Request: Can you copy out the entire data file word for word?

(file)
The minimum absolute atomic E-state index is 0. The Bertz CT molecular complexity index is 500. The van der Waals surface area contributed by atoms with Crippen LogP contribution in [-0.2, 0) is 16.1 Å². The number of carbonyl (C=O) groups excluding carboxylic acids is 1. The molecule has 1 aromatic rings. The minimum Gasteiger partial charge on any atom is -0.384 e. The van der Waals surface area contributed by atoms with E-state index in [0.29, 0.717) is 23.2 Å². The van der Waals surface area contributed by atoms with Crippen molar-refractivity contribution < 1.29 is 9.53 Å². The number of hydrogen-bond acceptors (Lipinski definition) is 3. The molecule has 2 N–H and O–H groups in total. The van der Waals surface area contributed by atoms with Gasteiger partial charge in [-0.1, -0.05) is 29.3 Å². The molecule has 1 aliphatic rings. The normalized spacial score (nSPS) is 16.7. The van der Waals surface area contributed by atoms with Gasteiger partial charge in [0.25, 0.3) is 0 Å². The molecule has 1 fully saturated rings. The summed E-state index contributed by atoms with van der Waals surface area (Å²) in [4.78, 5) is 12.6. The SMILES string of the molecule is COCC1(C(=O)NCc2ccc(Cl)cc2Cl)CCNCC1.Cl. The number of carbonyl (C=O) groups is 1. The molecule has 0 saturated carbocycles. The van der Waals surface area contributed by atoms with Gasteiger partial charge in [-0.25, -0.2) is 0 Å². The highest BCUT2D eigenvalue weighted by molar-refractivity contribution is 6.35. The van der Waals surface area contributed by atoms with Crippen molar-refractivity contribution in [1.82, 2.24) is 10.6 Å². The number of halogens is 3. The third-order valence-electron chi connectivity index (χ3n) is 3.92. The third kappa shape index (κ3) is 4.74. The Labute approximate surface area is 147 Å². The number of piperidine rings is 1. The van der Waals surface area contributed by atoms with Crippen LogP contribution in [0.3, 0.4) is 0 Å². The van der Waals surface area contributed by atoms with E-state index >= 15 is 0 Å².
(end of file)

The minimum absolute atomic E-state index is 0. The Bertz CT molecular complexity index is 500. The van der Waals surface area contributed by atoms with Crippen LogP contribution in [-0.2, 0) is 16.1 Å². The number of carbonyl (C=O) groups excluding carboxylic acids is 1. The molecule has 1 aromatic rings. The minimum Gasteiger partial charge on any atom is -0.384 e. The van der Waals surface area contributed by atoms with E-state index in [0.29, 0.717) is 23.2 Å². The van der Waals surface area contributed by atoms with Crippen molar-refractivity contribution < 1.29 is 9.53 Å². The number of hydrogen-bond acceptors (Lipinski definition) is 3. The molecule has 2 N–H and O–H groups in total. The van der Waals surface area contributed by atoms with Gasteiger partial charge in [-0.1, -0.05) is 29.3 Å². The molecule has 1 aliphatic rings. The normalized spacial score (nSPS) is 16.7. The van der Waals surface area contributed by atoms with Gasteiger partial charge in [0.25, 0.3) is 0 Å². The molecule has 1 fully saturated rings. The summed E-state index contributed by atoms with van der Waals surface area (Å²) in [4.78, 5) is 12.6. The SMILES string of the molecule is COCC1(C(=O)NCc2ccc(Cl)cc2Cl)CCNCC1.Cl. The number of carbonyl (C=O) groups is 1. The molecule has 0 saturated carbocycles. The van der Waals surface area contributed by atoms with Gasteiger partial charge in [-0.25, -0.2) is 0 Å². The highest BCUT2D eigenvalue weighted by molar-refractivity contribution is 6.35. The van der Waals surface area contributed by atoms with Crippen molar-refractivity contribution in [1.82, 2.24) is 10.6 Å². The number of halogens is 3. The third-order valence-electron chi connectivity index (χ3n) is 3.92. The third kappa shape index (κ3) is 4.74. The Labute approximate surface area is 147 Å². The number of piperidine rings is 1. The van der Waals surface area contributed by atoms with Crippen LogP contribution in [0.3, 0.4) is 0 Å². The van der Waals surface area contributed by atoms with E-state index >= 15 is 0 Å².